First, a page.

The UK Government is correct to refuse to plan for potential Scottish independence or pre-negotiate terms, Chief Treasury Secretary Danny Alexander has insisted.
Mr Alexander responded to criticism from a committee of lords that voters are being left in the dark about key aspects of the debate.
In his formal response to the House of Lords Economic Affairs Committee, due to be lodged today, the Lib Dem politician is expected to say the Government is “not making plans for Scottish separation”.
He is expected to add: “This is not complacency but rather based on a strong belief that the UK works, and works well. Scotland contributes to, and benefits from being part of the UK.”
Ruling out pre-negotiation, he will write: “My ministerial colleagues and I cannot, and should not, put the needs of one part of the UK over the others. We are the Government of the entire United Kingdom, not the Government of England, Wales and Northern Ireland.
“Furthermore the Scottish Government does not have a mandate to negotiate the terms of Scottish independence unless and until they obtain one in the referendum.”
The Lords report, published in April, found fault with the British and Scottish governments, suggesting they are failing to be open with the electorate.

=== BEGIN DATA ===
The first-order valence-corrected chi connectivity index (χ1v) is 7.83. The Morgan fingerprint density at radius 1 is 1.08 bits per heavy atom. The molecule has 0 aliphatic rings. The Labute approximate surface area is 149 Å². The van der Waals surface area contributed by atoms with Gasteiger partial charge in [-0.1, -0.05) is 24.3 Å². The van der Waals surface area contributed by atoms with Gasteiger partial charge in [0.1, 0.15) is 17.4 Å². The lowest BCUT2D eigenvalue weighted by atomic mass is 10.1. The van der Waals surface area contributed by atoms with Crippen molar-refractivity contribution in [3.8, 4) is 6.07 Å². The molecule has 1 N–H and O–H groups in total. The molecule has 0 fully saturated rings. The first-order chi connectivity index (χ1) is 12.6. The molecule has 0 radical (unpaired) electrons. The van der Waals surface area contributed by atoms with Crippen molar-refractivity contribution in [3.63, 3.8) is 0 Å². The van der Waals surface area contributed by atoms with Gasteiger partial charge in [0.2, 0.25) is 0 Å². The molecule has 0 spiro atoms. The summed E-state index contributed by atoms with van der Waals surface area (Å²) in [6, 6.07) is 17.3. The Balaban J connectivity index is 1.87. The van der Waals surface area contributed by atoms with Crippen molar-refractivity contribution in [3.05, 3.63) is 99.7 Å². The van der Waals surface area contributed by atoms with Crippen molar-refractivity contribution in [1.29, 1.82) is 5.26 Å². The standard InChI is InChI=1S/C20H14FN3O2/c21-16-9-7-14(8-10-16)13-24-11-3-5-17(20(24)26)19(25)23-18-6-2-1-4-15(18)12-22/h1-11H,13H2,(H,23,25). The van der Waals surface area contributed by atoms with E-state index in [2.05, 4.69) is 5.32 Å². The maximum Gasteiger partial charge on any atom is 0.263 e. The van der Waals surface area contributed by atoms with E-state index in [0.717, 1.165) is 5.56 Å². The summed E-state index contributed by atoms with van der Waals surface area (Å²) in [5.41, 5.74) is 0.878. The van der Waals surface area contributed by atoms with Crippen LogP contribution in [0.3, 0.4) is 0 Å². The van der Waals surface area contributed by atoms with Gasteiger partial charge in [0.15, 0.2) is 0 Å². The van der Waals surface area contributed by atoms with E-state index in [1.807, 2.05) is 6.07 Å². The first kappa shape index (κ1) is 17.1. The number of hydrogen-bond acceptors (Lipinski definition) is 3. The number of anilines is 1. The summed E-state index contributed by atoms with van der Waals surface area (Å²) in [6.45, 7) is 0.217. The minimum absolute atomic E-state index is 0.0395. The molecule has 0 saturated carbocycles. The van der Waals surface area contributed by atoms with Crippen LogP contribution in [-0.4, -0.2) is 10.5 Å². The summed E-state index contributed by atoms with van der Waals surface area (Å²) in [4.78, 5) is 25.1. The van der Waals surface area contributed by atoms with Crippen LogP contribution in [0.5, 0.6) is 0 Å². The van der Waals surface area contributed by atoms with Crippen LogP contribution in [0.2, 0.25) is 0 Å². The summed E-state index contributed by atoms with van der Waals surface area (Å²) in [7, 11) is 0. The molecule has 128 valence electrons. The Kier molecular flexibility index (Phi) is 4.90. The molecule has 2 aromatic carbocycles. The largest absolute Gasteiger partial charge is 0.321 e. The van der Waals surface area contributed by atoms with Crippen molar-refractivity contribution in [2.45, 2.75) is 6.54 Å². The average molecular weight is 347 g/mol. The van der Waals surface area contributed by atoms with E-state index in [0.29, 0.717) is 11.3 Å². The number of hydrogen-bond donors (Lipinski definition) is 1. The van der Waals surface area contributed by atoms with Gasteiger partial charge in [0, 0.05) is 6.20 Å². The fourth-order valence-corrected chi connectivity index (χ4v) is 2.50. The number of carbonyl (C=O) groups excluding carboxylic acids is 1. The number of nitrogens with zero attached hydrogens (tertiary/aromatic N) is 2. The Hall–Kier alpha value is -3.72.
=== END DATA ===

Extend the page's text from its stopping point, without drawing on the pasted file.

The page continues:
However, both administrations have since published economic papers in an attempt to clarify issues before the referendum in September next year.
In the report, committee chairman Lord MacGregor said both sides should indicate the red lines of their negotiating stance on them before the referendum so that voters can make an informed choice.
“We do not take a position on whether voters should vote yes or no on September 18 2014 but they deserve to cast their vote based on a proper understanding of the possible economic impact,” the peer argued.
“At present they do not have the information to do so.”
The committee was particularly critical of Scottish Government policy for currency in the event of independence.
The SNP’s ambition to have some influence over the Bank of England was dismissed as “entirely fanciful”.
Finance Secretary John Swinney favours keeping sterling in monetary union with the rest of the UK, using the Bank of England as lender of last resort.
But the peers insist it would be “unacceptable” for the monetary policy committee of the bank to have members representing the interests of a separate country. They also raised concerns about the role of lender of last resort.